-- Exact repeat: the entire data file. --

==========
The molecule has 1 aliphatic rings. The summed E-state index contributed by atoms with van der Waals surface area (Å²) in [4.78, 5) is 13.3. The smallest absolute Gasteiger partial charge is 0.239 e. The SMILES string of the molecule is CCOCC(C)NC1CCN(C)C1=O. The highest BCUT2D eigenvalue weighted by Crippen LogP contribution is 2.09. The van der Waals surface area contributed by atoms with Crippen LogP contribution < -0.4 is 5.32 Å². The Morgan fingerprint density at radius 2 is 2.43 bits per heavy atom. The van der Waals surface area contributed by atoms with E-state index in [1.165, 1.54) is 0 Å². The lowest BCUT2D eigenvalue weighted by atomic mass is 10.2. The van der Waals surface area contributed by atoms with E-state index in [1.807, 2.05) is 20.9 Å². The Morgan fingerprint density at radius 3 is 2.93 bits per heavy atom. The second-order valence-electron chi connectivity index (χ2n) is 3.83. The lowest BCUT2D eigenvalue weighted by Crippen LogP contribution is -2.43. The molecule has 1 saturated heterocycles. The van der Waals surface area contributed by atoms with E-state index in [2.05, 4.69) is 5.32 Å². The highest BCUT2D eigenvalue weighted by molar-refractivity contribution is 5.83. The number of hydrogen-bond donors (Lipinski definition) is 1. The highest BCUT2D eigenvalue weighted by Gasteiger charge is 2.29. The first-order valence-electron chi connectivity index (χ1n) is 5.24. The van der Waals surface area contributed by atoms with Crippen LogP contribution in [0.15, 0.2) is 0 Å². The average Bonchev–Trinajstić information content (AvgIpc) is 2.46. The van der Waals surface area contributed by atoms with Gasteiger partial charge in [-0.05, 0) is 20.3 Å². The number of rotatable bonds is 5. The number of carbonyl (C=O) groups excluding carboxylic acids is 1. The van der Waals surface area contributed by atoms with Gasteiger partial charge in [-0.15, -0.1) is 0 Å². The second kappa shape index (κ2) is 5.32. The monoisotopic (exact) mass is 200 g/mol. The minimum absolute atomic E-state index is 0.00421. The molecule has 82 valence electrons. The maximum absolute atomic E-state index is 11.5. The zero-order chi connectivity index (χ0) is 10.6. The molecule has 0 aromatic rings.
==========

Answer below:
The molecule has 1 aliphatic rings. The summed E-state index contributed by atoms with van der Waals surface area (Å²) in [4.78, 5) is 13.3. The smallest absolute Gasteiger partial charge is 0.239 e. The SMILES string of the molecule is CCOCC(C)NC1CCN(C)C1=O. The highest BCUT2D eigenvalue weighted by Crippen LogP contribution is 2.09. The van der Waals surface area contributed by atoms with Crippen LogP contribution < -0.4 is 5.32 Å². The Morgan fingerprint density at radius 2 is 2.43 bits per heavy atom. The van der Waals surface area contributed by atoms with E-state index in [1.165, 1.54) is 0 Å². The lowest BCUT2D eigenvalue weighted by atomic mass is 10.2. The van der Waals surface area contributed by atoms with E-state index in [1.807, 2.05) is 20.9 Å². The Morgan fingerprint density at radius 3 is 2.93 bits per heavy atom. The second-order valence-electron chi connectivity index (χ2n) is 3.83. The lowest BCUT2D eigenvalue weighted by Crippen LogP contribution is -2.43. The molecule has 1 saturated heterocycles. The van der Waals surface area contributed by atoms with E-state index in [2.05, 4.69) is 5.32 Å². The highest BCUT2D eigenvalue weighted by molar-refractivity contribution is 5.83. The number of hydrogen-bond donors (Lipinski definition) is 1. The highest BCUT2D eigenvalue weighted by Gasteiger charge is 2.29. The first-order valence-electron chi connectivity index (χ1n) is 5.24. The van der Waals surface area contributed by atoms with Crippen LogP contribution in [0.15, 0.2) is 0 Å². The average Bonchev–Trinajstić information content (AvgIpc) is 2.46. The van der Waals surface area contributed by atoms with Gasteiger partial charge in [-0.05, 0) is 20.3 Å². The number of rotatable bonds is 5. The number of carbonyl (C=O) groups excluding carboxylic acids is 1. The van der Waals surface area contributed by atoms with Gasteiger partial charge in [-0.15, -0.1) is 0 Å². The second kappa shape index (κ2) is 5.32. The monoisotopic (exact) mass is 200 g/mol. The minimum absolute atomic E-state index is 0.00421. The molecule has 82 valence electrons. The maximum absolute atomic E-state index is 11.5. The zero-order chi connectivity index (χ0) is 10.6. The molecule has 0 aromatic rings.